Construction of Recombinant BmNPV Bacmids for the Expression of Human Glycosyltransferases in Silkworms
In this study, the polyhedrin promoter from AcMNPV and the actin A3 promoter from B. mori were used to express human glycosyltransferases in silkworm pupae. pFastBac1 was used as a cloning vector to express human glycosyltransferases under the control of the polyhedrin promoter. To express human glycosyltransferases under the control of the A3 promoter, the polyhedrin promoter sequence of pFasBac1 was replaced with the actin A3 promoter from B. mori, and the generated products were designated pFast-Actin vectors. The hGnT II and hGalT I genes were inserted into the pFastBac1 and pFast-Actin vectors, respectively, downstream of each promoter. We used the constructed vectors, recombinant BmNPV (BmNPV CP−Chi−/PAct-hGnT II, BmNPV CP−Chi−/PPol-hGnT II, BmNPV CP−Chi−/PAct-hGalT I and BmNPV CP−Chi−/PPol-hGalT I) to construct bacmids (Fig. 1). To express hIgG, the BmNPV CP−Chi−/29IJ6 hIgG bacmid was used23. These recombinant BmNPV bacmids were injected into silkworm larvae individually, and the BmNPV titers in the hemolymph were measured. The harvested hemolymph was used as a recombinant BmNPV stock.
Coexpression of hIgG with hGnT II in Silkworm Pupae
The expression of hGnT II in silkworm pupae was achieved using either BmNPV CP−Chi−/PAct-hGnT II or BmNPV CP−Chi−/PPol-hGnT II and was analyzed through western blotting (Fig. 2A and Fig. S1). Specific bands were detected at approximately 50 kDa; however, this molecular weight was higher than that estimated on the basis of the amino acid sequence (48 kDa), because hGnT II has two putative N-glycosylation sites. No bands were detected in the mock pupae. The expression level of hGnT II under the control of the polyhedrin promoter was higher than that under the control of the actin A3 promoter in silkworm pupae.
To coexpress hIgG with hGnT II in silkworm pupae, BmNPV CP−Chi−/29IJ6 IgG and each recombinant BmNPV (BmNPV CP−Chi−/PAct-hGnT II and BmNPV CP−Chi−/PPol-hGnT II) were injected into silkworm pupae at a 1:1 ratio, on the basis of the number of pfu (total 5 × 105 pfu/pupa). The recombinant hIgG coexpressed with hGnT II was purified via Protein A Sepharose column chromatography. The hIgG H and L chains were detected, but protein bands between the hIgG H and L chains were also observed (Fig. 2B and Fig. S2). These bands appeared to be degraded H chains, because the recombinant hIgG purified from the hemolymph contained some proteins for which the antibody reacted with human IgG23. Therefore, this purified hIgG was used for N-glycan structure analysis.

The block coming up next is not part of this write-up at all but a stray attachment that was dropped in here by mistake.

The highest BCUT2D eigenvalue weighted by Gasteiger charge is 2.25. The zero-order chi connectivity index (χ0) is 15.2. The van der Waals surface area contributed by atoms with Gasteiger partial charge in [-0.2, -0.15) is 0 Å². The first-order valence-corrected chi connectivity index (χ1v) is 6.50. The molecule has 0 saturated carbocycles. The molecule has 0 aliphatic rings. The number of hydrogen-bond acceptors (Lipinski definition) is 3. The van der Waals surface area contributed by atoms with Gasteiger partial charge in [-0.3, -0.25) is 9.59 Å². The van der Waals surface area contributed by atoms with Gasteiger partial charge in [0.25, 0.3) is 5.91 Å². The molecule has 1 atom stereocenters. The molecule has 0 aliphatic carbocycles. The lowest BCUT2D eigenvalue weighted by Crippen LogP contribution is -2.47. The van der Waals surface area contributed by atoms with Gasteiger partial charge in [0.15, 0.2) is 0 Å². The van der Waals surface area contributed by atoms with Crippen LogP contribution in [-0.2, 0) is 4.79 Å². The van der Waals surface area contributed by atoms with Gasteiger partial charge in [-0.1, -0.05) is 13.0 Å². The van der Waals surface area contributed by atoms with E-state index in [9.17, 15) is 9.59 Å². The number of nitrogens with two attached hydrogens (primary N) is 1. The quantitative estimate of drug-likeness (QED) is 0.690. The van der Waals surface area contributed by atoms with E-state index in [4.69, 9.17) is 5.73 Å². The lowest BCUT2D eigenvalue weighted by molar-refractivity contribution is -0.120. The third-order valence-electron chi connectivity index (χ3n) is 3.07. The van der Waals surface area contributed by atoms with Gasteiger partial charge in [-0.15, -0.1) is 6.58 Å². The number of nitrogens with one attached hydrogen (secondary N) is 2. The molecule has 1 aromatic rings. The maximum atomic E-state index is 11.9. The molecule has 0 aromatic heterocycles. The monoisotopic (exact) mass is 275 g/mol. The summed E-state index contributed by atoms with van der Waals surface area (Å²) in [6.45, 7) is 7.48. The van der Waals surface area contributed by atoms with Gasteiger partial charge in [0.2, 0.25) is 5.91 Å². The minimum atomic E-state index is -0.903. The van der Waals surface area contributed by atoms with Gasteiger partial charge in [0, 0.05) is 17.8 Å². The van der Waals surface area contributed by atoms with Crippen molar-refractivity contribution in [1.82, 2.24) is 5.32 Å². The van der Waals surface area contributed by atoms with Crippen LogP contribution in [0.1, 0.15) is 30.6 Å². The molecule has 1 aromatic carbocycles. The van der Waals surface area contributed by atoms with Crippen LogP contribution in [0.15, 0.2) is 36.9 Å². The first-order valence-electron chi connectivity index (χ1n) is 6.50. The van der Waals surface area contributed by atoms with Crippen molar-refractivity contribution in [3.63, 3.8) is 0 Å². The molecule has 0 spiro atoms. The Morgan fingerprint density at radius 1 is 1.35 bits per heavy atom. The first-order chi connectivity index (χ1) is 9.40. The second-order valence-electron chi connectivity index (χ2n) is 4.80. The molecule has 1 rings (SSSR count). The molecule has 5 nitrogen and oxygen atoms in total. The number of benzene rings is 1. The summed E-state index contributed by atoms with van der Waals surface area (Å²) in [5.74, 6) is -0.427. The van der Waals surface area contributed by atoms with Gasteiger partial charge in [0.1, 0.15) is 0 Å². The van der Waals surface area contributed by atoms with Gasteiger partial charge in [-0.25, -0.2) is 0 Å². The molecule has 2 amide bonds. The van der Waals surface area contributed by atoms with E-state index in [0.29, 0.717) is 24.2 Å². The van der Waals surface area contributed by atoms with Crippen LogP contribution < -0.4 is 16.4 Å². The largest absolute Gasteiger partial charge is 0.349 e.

N-glycans were cleaved from purified hIgG and derivatized with 2-aminopyridine (PA). The PA-N-glycans were separated via ODS column chromatography and amide column chromatography. The ODS column chromatograms are shown in Fig. 3. When hIgG was coexpressed with hGnT II, a new peak (N8) that was not observed without the coexpression of hGnT II appeared. The detailed N-glycan structures from the purified IgG are shown in Fig. 4. Terminal GlcNAc residues were not observed in the N-glycans of hIgG that were purified from silkworm pupae. However, when hIgG was coexpressed with hGnT II under the control of the actin A3 promoter (PAct-hGnT II) and with hGnT II under the control of the polyhedrin promoter (PPol-hGnT), 14.2% and 15.4% of the N-glycans, respectively, were GlcNAc terminated (N8: GlcNAc2Man3GlcNAc2, N11: GlcNAc2Man3GlcNAc(Fuc)GlcNAc). This result indicated that the expressed GnT II modified the N-glycans of hIgG and produced GlcNAc-terminated N-glycans in silkworm pupae.
Coexpression of hIgG with both hGnT II and hGalT I in Silkworm Pupae
The expression of hGalT I in silkworm pupae by using BmNPV CP−Chi−/PAct-hGalT I or BmNPV CP−Chi−/PPol-hGalT I was expressed as judged by Western blotting (Fig. 5A and Fig. S3). Specific bands were detected in the supernatants and pellets from pupae extracts at 40 kDa (estimate molecular weight: 39 kDa), thus indicating that each recombinant BmNPV facilitated the expression of hGalT I in silkworm pupae.